I started my journey to ordination with the United Methodist Church in Alabama before becoming an Episcopalian in seminary. I began my formal discernment process with the Scottish Episcopal Church and then life took us to England and then to Iowa, where my process reached its conclusion with my ordination to the transitional diaconate just last summer. Life again intervened, and we moved to Spokane where I have taken a position as Assistant Professor of English at Whitworth, where I teach creative writing. Chris and Jonah are adjusting to life in Spokane before Chris starts looking for a job. If you talk with me long enough, I will mention Augustine – the subject of my doctoral studies – and my theological (and fictional) interests have to do with articulating God’s grace in the midst of the suffering and hardships that life throws our way. But enough about me! Jonah loves the music at the cathedral and he sometimes says “ding ding” where he thinks bells should chime during the Eucharist. Chris is passionate about the liturgy and has a long history of serving parishes (but I won’t say how so as not to volunteer her inadvertently!).

Deacon’s Corner

by Dave Walker

“Ministry is how we practice living our faith, preparing us for living our faith outside of the Cathedral.  Outreach is the subset of ministry that gets us out of our comfort zone and broadens our understanding of the love of God for all persons and all of creation.  Like prayer, fellowship, and the reading of Scripture, Outreach is the stuff we need to build personal faith and build our faith community.”                                                                                                                        John Walllingford, Sr. Warden


For just as each of us has one body with many members, and these members do not all have the same function, so in Christ we, though many, form one body, and each member belongs to all the others.

Romans 12:4-5


Now you are the body of Christ, and each one of you is a part of it.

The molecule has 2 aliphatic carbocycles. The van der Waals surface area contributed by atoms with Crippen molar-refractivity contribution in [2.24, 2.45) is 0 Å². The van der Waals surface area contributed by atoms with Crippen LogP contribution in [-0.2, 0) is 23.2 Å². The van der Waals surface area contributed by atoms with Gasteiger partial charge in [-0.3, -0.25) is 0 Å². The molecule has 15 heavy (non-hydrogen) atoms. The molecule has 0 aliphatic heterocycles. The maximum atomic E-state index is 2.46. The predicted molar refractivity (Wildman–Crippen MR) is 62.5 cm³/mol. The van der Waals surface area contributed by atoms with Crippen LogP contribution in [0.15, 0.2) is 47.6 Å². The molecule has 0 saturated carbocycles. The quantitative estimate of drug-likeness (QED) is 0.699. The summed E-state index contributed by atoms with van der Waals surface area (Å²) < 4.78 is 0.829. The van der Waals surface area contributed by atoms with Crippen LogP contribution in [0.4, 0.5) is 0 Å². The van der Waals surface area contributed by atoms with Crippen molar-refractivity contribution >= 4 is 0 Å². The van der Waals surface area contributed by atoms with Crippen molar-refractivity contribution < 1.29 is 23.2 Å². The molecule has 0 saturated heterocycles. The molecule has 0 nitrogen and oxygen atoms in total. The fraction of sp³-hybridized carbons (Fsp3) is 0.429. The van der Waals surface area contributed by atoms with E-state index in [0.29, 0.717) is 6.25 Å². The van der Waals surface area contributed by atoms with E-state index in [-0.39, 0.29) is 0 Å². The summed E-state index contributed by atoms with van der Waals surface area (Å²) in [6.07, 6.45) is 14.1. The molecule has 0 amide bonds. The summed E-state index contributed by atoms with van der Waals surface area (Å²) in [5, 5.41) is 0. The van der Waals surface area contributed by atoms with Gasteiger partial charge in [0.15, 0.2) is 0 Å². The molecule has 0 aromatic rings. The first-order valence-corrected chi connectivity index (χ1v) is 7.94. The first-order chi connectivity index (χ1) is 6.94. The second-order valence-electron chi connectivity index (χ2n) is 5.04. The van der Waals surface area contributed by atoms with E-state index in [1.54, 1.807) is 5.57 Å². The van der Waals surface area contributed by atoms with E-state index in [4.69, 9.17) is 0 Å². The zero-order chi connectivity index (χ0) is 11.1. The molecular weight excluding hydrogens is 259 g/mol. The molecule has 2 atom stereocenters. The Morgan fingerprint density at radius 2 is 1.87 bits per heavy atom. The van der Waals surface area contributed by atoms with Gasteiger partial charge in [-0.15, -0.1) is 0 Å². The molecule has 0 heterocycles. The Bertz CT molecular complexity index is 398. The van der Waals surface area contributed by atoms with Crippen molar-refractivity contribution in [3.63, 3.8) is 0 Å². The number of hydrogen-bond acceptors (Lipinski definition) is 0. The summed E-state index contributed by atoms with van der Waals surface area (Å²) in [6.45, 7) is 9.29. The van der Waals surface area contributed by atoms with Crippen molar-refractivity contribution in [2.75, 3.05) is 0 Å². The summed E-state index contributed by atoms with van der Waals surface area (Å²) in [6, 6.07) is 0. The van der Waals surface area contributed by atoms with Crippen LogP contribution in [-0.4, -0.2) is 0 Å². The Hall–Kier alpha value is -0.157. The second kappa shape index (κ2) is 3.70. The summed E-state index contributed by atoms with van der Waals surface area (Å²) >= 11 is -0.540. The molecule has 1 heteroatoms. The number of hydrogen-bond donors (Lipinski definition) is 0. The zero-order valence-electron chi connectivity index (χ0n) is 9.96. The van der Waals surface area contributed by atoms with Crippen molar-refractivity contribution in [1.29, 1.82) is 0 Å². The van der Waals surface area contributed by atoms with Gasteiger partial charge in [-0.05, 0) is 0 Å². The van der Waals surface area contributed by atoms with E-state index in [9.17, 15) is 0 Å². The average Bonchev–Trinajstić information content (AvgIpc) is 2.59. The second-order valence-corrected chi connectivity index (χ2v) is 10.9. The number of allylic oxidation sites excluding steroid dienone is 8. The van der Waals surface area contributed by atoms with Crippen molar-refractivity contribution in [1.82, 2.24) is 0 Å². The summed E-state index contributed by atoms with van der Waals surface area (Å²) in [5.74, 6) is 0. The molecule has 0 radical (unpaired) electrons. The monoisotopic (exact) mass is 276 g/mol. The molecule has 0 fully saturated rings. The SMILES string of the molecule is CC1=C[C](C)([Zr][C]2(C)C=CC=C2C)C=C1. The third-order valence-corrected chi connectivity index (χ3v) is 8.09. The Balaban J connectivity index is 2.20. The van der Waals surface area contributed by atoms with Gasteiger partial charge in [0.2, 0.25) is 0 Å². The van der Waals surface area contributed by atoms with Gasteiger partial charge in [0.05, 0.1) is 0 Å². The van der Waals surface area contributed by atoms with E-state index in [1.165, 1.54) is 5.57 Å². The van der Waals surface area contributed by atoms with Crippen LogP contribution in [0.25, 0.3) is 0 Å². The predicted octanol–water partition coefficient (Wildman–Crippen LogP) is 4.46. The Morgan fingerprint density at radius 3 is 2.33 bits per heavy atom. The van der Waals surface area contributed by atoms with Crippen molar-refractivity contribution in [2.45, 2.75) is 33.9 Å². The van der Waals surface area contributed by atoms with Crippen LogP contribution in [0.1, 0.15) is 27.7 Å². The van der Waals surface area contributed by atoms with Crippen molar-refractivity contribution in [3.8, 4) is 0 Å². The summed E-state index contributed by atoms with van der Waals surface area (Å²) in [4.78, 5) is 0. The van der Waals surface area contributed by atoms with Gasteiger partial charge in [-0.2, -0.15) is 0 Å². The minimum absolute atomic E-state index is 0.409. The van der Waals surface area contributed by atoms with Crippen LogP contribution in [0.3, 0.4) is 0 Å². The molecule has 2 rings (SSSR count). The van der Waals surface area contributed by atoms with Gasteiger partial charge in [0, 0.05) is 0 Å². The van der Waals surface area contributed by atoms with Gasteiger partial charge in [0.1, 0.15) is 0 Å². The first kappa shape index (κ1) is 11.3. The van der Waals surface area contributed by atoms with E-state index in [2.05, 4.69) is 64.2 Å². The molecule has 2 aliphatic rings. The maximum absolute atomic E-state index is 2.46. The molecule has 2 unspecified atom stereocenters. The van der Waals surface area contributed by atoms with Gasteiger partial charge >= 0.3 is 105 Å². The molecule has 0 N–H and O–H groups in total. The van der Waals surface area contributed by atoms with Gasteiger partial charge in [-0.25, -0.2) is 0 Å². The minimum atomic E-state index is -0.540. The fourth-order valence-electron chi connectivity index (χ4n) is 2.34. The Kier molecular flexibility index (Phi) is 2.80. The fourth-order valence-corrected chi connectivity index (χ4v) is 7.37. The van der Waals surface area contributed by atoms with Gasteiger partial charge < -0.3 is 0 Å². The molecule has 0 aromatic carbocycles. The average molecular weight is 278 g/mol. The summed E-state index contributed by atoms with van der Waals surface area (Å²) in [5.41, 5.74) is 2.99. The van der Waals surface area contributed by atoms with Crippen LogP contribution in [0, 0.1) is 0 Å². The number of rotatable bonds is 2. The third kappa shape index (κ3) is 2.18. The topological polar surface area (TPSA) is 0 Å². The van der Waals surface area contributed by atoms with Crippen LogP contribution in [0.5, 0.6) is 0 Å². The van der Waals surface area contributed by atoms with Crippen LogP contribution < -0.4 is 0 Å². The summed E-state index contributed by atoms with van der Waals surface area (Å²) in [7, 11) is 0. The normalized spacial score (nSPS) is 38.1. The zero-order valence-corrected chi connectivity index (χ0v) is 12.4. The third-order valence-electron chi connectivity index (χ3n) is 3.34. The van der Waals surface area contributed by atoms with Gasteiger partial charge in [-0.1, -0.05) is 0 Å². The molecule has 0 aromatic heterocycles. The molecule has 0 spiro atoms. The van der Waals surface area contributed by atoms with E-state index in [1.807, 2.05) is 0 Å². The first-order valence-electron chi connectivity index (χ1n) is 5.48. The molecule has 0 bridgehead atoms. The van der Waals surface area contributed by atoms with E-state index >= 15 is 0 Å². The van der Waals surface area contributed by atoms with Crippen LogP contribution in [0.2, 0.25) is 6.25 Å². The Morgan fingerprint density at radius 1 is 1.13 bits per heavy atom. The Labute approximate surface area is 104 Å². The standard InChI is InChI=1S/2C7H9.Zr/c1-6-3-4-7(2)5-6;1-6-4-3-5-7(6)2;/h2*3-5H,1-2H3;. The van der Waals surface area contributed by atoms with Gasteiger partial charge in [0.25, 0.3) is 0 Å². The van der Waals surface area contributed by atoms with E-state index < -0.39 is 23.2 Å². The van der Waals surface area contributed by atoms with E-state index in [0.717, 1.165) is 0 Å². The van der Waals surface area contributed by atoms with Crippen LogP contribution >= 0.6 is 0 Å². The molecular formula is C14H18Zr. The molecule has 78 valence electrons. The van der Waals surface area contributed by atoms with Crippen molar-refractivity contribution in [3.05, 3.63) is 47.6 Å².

1 Corinthians 12:27


What a glorious weekend at St. John’s!!! There was such a great spirit of praise and thanksgiving, warmth and welcome among the worship services on both Saturday and Sunday capped by the amazing turnout and participation with the Ministry Fair. It was one of those weekends where I truly felt the sense of us being a “community under construction” as we gathered for worship and enjoyed each other’s company over a meal and conversation. It was great meeting new folks, reacquainting with longer-term members who’ve been away for the summer and having the opportunity to get to know others who call St. John’s “home” during the weekend. There was certainly a lot of planning and execution of the planning that made the weekend what it was, especially all the behind-the-scene stuff with cooking, set-up and program elements. WAY TO GO!!!


As we enter a new and exciting future with Heather and her family’s arrival with us, the opportunities abound for how we will collectively use our skills, talents and resources in ways that form and shape us as followers of Christ. The ripple effect of our numerous Outreach ministries has both tangible and spiritual ramifications for those we serve through these ministries and for our own understanding of how God is working in us. The energy displayed by the individuals who represented the various ministries was inspiring and I left the festivities with high hopes for our communal commitment to serve those outside and inside the Cathedral through these hands-on and more behind-the-scene ministries.


What I’m most excited about is the potential for how we can collectively bring all our God-given gifts in service to others as we get to know one another better, serve together in ministry, pray together, worship together and welcome both newcomers and long-timers as members of the body, the church. I really appreciated Heather’s challenge for us in this regard. I personally believe that it is in our “doing” when combined with our “faith” where we get to truly experience the power of God in our lives and in those we’re called to serve. It’s our working and worshiping together, with God’s help and leading, that will build up St. John’s as a place of welcome for all people and where we can engage this collective journey of faith in hope, love and service.